Length: 110 minutes
Director: Chika Nagaoka
Cast: Minami Yakayama, Wakana Yamazaki, Rikiya Koyama, Shuichi Ikeda
Release date: In theatres 22 April (Singapore)
2.5 out of 5 stars
Just like the title suggests, Detective Conan the Movie: The Scarlet Bullet moves at a frantic, breakneck speed with little preamble and pauses for breath.
Initially slated for release in April 2020, the movie was delayed by a year due to the COVID-19 pandemic, and will be released in Cathay Cineplex theatres around Singapore on 22 April.
It revolves around the protagonist Conan Edogawa's (voiced by Minami Takayama) investigation into a series of kidnappings around the launch of the World Sports Games and the release of an avant-garde bullet train.
Launching straight into the premise, the movie starts with the opening ceremony of the World Sports Games in Tokyo, which you might say is similar (or exactly the same) as the Olympics.
In conjunction with the announcement, the world's first Vacuum Superconducting Maglev is unveiled to the awe of Conan and his friends. But suddenly, the lights go out and havoc reigns, with Conan going into detective mode and trying to figure out the cause of the blackout and why one of the WSG's sponsors suddenly disappears.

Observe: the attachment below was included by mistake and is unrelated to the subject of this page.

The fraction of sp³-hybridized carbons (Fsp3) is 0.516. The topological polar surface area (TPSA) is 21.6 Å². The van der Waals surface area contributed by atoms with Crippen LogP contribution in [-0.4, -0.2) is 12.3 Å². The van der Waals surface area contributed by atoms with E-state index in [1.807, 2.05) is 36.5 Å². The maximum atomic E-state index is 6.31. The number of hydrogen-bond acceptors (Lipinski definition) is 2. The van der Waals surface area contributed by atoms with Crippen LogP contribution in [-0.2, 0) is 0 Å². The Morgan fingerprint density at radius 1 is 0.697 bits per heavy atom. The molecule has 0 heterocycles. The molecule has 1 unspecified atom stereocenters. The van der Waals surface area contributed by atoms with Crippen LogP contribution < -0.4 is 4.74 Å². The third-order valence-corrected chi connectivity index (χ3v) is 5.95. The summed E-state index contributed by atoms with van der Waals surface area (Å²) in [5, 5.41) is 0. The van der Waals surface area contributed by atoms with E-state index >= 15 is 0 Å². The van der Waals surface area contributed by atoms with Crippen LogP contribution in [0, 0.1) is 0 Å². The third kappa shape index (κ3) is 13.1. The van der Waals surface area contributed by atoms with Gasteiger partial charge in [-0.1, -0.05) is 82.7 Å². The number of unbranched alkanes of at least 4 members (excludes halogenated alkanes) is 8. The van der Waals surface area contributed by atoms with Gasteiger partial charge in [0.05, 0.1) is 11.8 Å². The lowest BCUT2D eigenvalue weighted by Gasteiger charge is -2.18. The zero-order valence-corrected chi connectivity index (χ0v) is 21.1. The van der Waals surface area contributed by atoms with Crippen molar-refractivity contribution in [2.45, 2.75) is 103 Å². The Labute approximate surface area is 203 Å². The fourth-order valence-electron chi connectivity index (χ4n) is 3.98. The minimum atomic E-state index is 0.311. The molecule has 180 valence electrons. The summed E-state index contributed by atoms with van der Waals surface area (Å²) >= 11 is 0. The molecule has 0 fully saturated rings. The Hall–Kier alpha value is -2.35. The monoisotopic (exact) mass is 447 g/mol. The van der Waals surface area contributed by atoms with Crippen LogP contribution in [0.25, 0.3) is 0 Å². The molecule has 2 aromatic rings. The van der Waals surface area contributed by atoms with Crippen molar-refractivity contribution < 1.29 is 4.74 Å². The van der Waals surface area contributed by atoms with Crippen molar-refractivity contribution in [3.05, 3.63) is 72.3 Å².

As the chase ensues, more sponsors are kidnapped, and Conan observes a pattern in these kidnappings. In pursuit of them, Conan often does an Inspector Gadget, pulling out handy gizmos like a motorised skateboard that moves as quickly as a car, and a badge pin that acts as a walkie-talkie.
It doesn't help that his deductions, often made on the fly and rattled into his smartphone while zig-zagging through dangerous situations, are often made with obscure references and names which are quickly forgotten.
There is also a brief background introduction as to how Conan, who is actually a genius teenager, was shrunk into a pre-teen's body by mistake, and now he has to live with it permanently with a family who doesn't know that their son is a genius detective.
Kinda confusing if you don't follow the Detective Conan comics, which is serialised on Weekly Shounen Sunday and has sold more than 230 million copies worldwide, for those who are not fans and are interested in getting to know the series better.
There are a gamut of characters whose roles are tough to remember if you don't follow the comics.
Conan's trusty partner is Ai Haibara (Megumi Hayashibara), a little girl who is most often with him on the phone, feeding him information on blind spots and orchestrating his actions from afar.
There are different points of view happening while Conan pursues the main plot; one involving a comrade and FBI sharpshooter, Shuichi Akai (Shuichi Ikeda), who can apparently (and absurdly) shoot across thousands of kilometres and hit his target in a moving bullet train.
Absolutely ridiculous, yet a defining theme and key feature of Japanese anime.
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